MC&A Newsletter Volume IV, we brought you news of the misuse of social
networking sites and personal digital assistants (PDAs) by jurors. Well it appears as though technology has
reared its head yet again. This time, it
relates to attorney misuse of social networking sites. This newsletter contains news for both
lawyers and the public at large and in the spotlight this month is the recent
arrest of Roman Polanski and the legal issues raised by his arrest.
Ethical Considerations in the Age of Online Social Networking
Recent examples of attorneys engaging
in online social networking sites signify an emerging collision between the
traditionally strict ethical standards of the legal profession and the much
looser standards observed in online social networks like Facebook or Twitter. In one trial, for example, an attorney
requested a delay in a trial due to a death in the family. After granting the request, the judge found
several posts referencing a week of partying on the attorney's Facebook
profile. Yet another attorney sitting on
a jury disclosed details of the case on a blog.
Issues of confidentiality aside,
attorneys must approach their online identities with an exceptionally high
degree of discretion. We live in an era
where a reduced sense of privacy has emerged based on the explosion of online
social networking websites. These
websites allow friends and colleagues to communicate with each other instantly
by posting blogs, photos of their activities, or even by simply answering,
"What are you doing right now?" These
sites are free, easy, and are pushing the legal profession's traditionally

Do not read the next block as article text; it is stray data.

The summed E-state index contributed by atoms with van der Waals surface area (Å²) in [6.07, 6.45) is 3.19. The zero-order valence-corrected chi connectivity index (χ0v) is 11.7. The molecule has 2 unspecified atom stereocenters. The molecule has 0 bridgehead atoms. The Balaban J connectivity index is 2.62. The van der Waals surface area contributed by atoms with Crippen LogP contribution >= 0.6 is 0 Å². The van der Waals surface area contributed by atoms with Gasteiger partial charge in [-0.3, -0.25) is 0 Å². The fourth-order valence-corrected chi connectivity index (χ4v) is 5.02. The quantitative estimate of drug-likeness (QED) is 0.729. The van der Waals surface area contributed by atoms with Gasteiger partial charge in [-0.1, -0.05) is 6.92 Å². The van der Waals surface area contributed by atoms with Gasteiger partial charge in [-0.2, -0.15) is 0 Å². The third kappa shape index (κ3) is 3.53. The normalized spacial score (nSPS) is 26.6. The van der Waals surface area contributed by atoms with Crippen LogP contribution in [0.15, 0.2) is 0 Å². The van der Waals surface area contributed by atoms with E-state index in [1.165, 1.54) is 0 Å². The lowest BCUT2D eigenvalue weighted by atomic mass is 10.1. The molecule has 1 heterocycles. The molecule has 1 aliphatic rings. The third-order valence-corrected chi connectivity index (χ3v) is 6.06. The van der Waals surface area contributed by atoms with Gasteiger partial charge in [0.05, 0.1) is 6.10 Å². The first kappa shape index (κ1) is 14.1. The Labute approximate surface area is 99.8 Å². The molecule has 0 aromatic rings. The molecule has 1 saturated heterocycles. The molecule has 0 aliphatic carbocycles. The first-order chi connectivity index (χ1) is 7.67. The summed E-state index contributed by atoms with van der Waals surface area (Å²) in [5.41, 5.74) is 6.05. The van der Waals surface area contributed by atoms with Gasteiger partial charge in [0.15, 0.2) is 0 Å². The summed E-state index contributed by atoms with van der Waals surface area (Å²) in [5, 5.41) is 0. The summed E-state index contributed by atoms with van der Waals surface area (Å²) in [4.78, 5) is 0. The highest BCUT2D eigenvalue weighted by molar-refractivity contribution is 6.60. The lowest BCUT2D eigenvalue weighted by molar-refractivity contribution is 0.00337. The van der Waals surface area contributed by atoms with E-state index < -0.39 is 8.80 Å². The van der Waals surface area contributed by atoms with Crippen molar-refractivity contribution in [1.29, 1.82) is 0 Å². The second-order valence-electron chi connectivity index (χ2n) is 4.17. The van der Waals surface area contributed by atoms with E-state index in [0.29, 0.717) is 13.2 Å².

strict standards of decorum and professionalism to the limits of their
While some attorneys encourage the
profession to relax its standards and allow modern methods of freedom of
expression, others are calling for professional discipline and a restoration of
strict ethical standards that do not tolerate such expression. Attorneys who are found to have engaged in
professional misconduct face much more than a sense of restricted
expression: they may face significant
fines, suspension, or worse -- disbarment.
Although online social networking
sites may test the profession's traditionally strict ethics, common sense must
not be forgotten. If your online
community includes your judge, client, or superior, you might think twice
before posting private details of your personal life.
Source: "A Legal Battle: Online Attitude vs. Rules of the Bar" by John Schwartz, September 12,
The New York State Bar Association will host a continuing
legal education class on Twittering, Linking, Posting & Friending: Legal
Implications of Social Networking. Go to www.nysba.org/2009NovemberTwittering
for more information.
A Cap on Attorney Fees
Manhattan-based attorneys may be in
for an unpleasant surprise after winning in lawsuits litigated outside of their
home district. In Simmons v. New York City Transit Authority, the United States Court
of Appeals for the Second Circuit reduced a Manhattan-based attorney's fees by
21% - from $213,000 to $168,000 - refusing to permit the attorney to collect
the usual hourly rate he charges in Manhattan because the case was litigated in
Brooklyn, where hourly rates tend to be lower.
this decision, the "forum rate" - the average rates that attorneys in a
particular area charge - was just one of several variables courts considered in
awarding reasonable attorney fees to the winning party. Out-of-district attorneys could collect their
home district's higher fees if they could establish the reasonableness of such
fees. Under the Simmons decision, however, an attorney seeking a rate higher than
that available in the forum must show that no in-district attorney possessed
the "special expertise" required to litigate the case or, alternatively, that
no competent in-district attorney was willing or able to take the case.
It will be interesting to see
whether the capped fees will dictate which attorneys take these kinds of cases,
or even dictate the resulting case law.
Source: Daniel Wise, "Circuit Sets Tough Fee
Standard Based on Rates Paid in District."
NYLJ, August 04, 2009.
Director Roman Polanski's Arrest
Raises Various Legal Concerns
The recent news of the arrest of filmmaker Roman
Polanski in Zurich on a 30-year-old crime raises a host of interesting
issues. In 1978, Polanski was indicted
for giving a drug to a minor, committing a lewd act upon a person less than 14,